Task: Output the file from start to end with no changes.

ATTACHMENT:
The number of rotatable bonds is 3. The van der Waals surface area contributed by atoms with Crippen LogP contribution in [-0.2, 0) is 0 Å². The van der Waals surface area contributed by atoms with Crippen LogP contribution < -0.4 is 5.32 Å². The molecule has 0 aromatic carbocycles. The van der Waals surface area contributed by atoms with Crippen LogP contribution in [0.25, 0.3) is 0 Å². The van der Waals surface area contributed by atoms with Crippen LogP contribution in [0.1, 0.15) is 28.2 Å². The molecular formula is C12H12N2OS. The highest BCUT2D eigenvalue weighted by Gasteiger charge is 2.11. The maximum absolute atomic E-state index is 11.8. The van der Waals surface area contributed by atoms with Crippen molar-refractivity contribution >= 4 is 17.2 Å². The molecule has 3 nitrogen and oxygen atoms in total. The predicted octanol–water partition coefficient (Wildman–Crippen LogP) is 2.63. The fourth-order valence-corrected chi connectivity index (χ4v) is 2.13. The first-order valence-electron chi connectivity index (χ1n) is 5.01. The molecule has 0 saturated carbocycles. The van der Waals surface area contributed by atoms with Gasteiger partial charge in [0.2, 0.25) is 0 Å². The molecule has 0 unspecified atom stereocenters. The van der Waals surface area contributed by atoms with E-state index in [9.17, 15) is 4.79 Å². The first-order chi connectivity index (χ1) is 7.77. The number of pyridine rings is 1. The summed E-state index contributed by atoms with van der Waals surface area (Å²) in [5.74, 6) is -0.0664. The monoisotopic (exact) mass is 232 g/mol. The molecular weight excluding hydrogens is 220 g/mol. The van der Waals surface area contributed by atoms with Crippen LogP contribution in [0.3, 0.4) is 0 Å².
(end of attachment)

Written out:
The number of rotatable bonds is 3. The van der Waals surface area contributed by atoms with Crippen LogP contribution in [-0.2, 0) is 0 Å². The van der Waals surface area contributed by atoms with Crippen LogP contribution < -0.4 is 5.32 Å². The molecule has 0 aromatic carbocycles. The van der Waals surface area contributed by atoms with Crippen LogP contribution in [0.25, 0.3) is 0 Å². The van der Waals surface area contributed by atoms with Crippen LogP contribution in [0.1, 0.15) is 28.2 Å². The molecular formula is C12H12N2OS. The highest BCUT2D eigenvalue weighted by Gasteiger charge is 2.11. The maximum absolute atomic E-state index is 11.8. The van der Waals surface area contributed by atoms with Crippen molar-refractivity contribution >= 4 is 17.2 Å². The molecule has 3 nitrogen and oxygen atoms in total. The predicted octanol–water partition coefficient (Wildman–Crippen LogP) is 2.63. The fourth-order valence-corrected chi connectivity index (χ4v) is 2.13. The first-order valence-electron chi connectivity index (χ1n) is 5.01. The molecule has 0 saturated carbocycles. The van der Waals surface area contributed by atoms with Gasteiger partial charge in [0.2, 0.25) is 0 Å². The molecule has 0 unspecified atom stereocenters. The van der Waals surface area contributed by atoms with E-state index in [9.17, 15) is 4.79 Å². The first-order chi connectivity index (χ1) is 7.77. The number of pyridine rings is 1. The summed E-state index contributed by atoms with van der Waals surface area (Å²) in [5.74, 6) is -0.0664. The monoisotopic (exact) mass is 232 g/mol. The molecular weight excluding hydrogens is 220 g/mol. The van der Waals surface area contributed by atoms with Crippen LogP contribution in [0.3, 0.4) is 0 Å².